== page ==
Faculty Guide to Service-Learning.Report as inadecuate

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This paper discusses service learning, arguing that the pedagogy of service learning offers a framework in which students can remember and apply more of what they learn than in traditional content based and faculty centered curriculum. Service learning strategies recognize that we retain 60% of what we do, 80% of what we do with guided reflection, and 90% of what we teach or give to others, as opposed to remembering 10% of what we hear, 15% of what we see, and 20% of what we see and hear. In service learning courses, real life enters the classroom as students service experiences provide the content for purposeful dialogue leading to real understanding of academic concepts. This paper offers a breakdown of student, community, and faculty member benefits. The author offers 10 steps for executing service-learning strategies in the classroom. These steps are aimed at assisting faculty of Miami-Dade Community College (MDCC) (Florida), and include information about how to work with the MDCC Center for Community Involvement. The author points out that faculty should consider their goals and motives in using the application, explain and promote the ideas behind service learning in the classroom, work with students to develop specific service and learning objectives, and link the service experience to academic course content. Contains annotated bibliography with seven sources. (Author/NB)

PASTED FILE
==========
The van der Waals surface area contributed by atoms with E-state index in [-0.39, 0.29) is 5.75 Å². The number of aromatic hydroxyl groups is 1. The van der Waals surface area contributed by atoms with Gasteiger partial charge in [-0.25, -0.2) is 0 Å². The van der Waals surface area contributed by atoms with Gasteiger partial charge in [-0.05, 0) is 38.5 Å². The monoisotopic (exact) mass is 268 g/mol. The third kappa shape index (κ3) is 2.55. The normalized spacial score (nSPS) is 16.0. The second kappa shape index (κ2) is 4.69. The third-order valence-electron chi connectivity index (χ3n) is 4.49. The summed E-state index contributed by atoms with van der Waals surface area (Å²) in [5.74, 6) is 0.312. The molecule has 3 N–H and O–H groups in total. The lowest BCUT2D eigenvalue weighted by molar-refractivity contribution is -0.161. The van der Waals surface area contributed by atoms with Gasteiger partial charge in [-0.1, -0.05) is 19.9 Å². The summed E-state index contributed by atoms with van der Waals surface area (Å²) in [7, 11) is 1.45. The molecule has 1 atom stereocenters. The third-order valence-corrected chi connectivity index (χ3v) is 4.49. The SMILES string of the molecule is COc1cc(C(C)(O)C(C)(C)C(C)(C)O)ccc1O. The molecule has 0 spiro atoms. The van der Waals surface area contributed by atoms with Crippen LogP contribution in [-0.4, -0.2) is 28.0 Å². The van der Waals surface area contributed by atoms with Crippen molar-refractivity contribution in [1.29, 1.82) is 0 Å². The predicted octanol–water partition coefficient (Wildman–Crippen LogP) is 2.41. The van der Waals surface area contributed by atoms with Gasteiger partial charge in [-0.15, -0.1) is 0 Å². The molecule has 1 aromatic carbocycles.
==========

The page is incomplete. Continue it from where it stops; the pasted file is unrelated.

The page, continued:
Descriptors: Citizenship Education, College Faculty, Community Colleges, Experiential Learning, Public Service, School Community Programs, Service Learning, Student Participation, Student Volunteers, Two Year College Students, Two Year Colleges

Author: Johnson, David B.

Source: https://eric.ed.gov/?q=a&ft=on&ff1=dtySince_1992&pg=9817&id=ED473290

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